Greatest African Leaders: Mangaliso Robert Sobukwe


By Katlego Mereko & Musa Mdunge


“We take our stand on the principle that Afrika is one and desires to be one and nobody, I repeat, nobody has the right to balkanise our land.”

Mangaliso Robert Sobukwe


Early years and education
Mangaliso Robert Sobukwe was born on the 05 December 1924, in Graaff-Reinet, Eastern Cape (then known as the Cape Province). His father was worked as a municipal labourer and a part-time woodcutter, his mother as a domestic worker and cook at a local hospital. 

From a very young age, Sobukwe was exposed to a vast wealth of the literature that informed his academic prowess. This was evident by the end of his completion of Standard 6, he enrolled for a Primary Teachers’ Training Course for two years, but he was not given a teaching post. He then went back to high school, enrolling at the Healdtown Institute, where he spent six years studying with financial assistance provided by George Caley, the school’s headmaster and completed his Junior Certificate (JC) and matric. Sobukwe’s schooling was briefly interrupted in 1943 when he was admitted to a hospital suffering from tuberculosis.

After completing his schooling, he received a bursary from the Department of Education and an additional loan from the Bantu Welfare Trust, which enabled him to enrol at Fort Hare University for tertiary education in 1947. Sobukwe registered for a BA majoring in English, Xhosa and Native Administration. His keen interest in literature continued and became more focused on poetry and drama.

Sobukwe noted that before going to Fort Hare, he was not very interested in politics. It was his study of Native Administration that aroused his interest in politics. This new focus was fuelled by the influence of one of his lecturers, Cecil Ntloko, a follower of the All African Convention (AAC). Fort Hare was also the institution in which generations of young Black South Africans and Black students from other African countries were exposed to politics. These influences combined to make Sobukwe more politically active.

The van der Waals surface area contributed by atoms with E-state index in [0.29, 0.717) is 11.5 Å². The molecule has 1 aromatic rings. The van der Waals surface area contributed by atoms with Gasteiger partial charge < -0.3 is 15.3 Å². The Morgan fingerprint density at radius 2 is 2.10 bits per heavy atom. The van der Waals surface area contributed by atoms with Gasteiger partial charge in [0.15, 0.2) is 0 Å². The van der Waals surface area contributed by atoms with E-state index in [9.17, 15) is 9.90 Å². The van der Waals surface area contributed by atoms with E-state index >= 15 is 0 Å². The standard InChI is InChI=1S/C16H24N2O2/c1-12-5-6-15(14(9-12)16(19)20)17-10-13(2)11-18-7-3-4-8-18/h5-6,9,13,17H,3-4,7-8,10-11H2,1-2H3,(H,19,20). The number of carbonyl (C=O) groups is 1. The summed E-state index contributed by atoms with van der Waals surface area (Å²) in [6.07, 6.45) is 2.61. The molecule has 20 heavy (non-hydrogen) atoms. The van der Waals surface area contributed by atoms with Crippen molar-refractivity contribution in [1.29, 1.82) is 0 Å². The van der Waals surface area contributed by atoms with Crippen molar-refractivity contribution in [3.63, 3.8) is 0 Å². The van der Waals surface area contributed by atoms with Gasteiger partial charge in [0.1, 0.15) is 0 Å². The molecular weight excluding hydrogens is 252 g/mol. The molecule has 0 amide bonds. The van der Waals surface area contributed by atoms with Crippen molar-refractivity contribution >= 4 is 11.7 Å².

Sharpeville massacre of 21 March 1960



The political animal
As a result, of his years in Fort Hare, the political bug bit the young African and along three other friends, he established a daily publication called Beware. Topics appearing in the paper included non-collaboration and critiques of Native Representative Councils and Native Advisory Boards. That same year Sobukwe joined the African National Congress Youth League (ANCYL), which was established on the university campus by Godfrey Pitje, a lecturer in the Department of African Studies who later became the league’s president. It is from here and his involvement in the Defiance campaign that Sobukwe stature within the ANC until the decision by Sobukwe and the Africanist bloc of the ANC to break away from the ANC and form the PAC on 6 April 1959. 

“At the age of 36, Sobukwe has a rare distinction of having scared the South African government out of its wits. As anybody knows by now, the South African government does not scare easy.” One who is not well in the know may be tempted to accuse legendary writer and journalist Lewis Nkosi’s meditations on Managaliso Robert Sobukwe of being affected by a breath of hyperbole. The truth is, the glowing review above falls short of encapsulating Sobukwe’s gift as one of Africa’s finest leaders, but admittedly does come close to fully documenting the effect the latter had on the Apartheid government - at its height – after coordinating a series of countrywide protests including the Sharpeville Uprising on 21 March 1960.